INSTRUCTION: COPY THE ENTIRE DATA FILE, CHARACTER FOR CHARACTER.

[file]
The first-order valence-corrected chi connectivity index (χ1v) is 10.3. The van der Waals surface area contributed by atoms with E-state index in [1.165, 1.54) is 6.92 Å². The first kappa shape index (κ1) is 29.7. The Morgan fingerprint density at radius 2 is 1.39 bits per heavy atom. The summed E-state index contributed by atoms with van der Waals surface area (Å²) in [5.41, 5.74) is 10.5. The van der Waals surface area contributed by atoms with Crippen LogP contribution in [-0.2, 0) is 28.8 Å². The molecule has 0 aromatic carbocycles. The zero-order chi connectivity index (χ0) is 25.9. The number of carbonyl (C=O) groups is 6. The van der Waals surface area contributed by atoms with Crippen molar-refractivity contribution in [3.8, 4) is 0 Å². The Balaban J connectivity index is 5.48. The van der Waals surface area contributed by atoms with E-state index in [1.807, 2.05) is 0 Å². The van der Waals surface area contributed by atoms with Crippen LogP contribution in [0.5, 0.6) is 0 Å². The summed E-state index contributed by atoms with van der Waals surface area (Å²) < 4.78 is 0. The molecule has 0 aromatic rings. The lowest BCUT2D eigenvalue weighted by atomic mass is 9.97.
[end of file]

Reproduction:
The first-order valence-corrected chi connectivity index (χ1v) is 10.3. The van der Waals surface area contributed by atoms with E-state index in [1.165, 1.54) is 6.92 Å². The first kappa shape index (κ1) is 29.7. The Morgan fingerprint density at radius 2 is 1.39 bits per heavy atom. The summed E-state index contributed by atoms with van der Waals surface area (Å²) in [5.41, 5.74) is 10.5. The van der Waals surface area contributed by atoms with Crippen LogP contribution in [-0.2, 0) is 28.8 Å². The molecule has 0 aromatic carbocycles. The zero-order chi connectivity index (χ0) is 25.9. The number of carbonyl (C=O) groups is 6. The van der Waals surface area contributed by atoms with Crippen molar-refractivity contribution in [3.8, 4) is 0 Å². The Balaban J connectivity index is 5.48. The van der Waals surface area contributed by atoms with E-state index in [1.807, 2.05) is 0 Å². The van der Waals surface area contributed by atoms with Crippen LogP contribution in [0.5, 0.6) is 0 Å². The summed E-state index contributed by atoms with van der Waals surface area (Å²) < 4.78 is 0. The molecule has 0 aromatic rings. The lowest BCUT2D eigenvalue weighted by atomic mass is 9.97.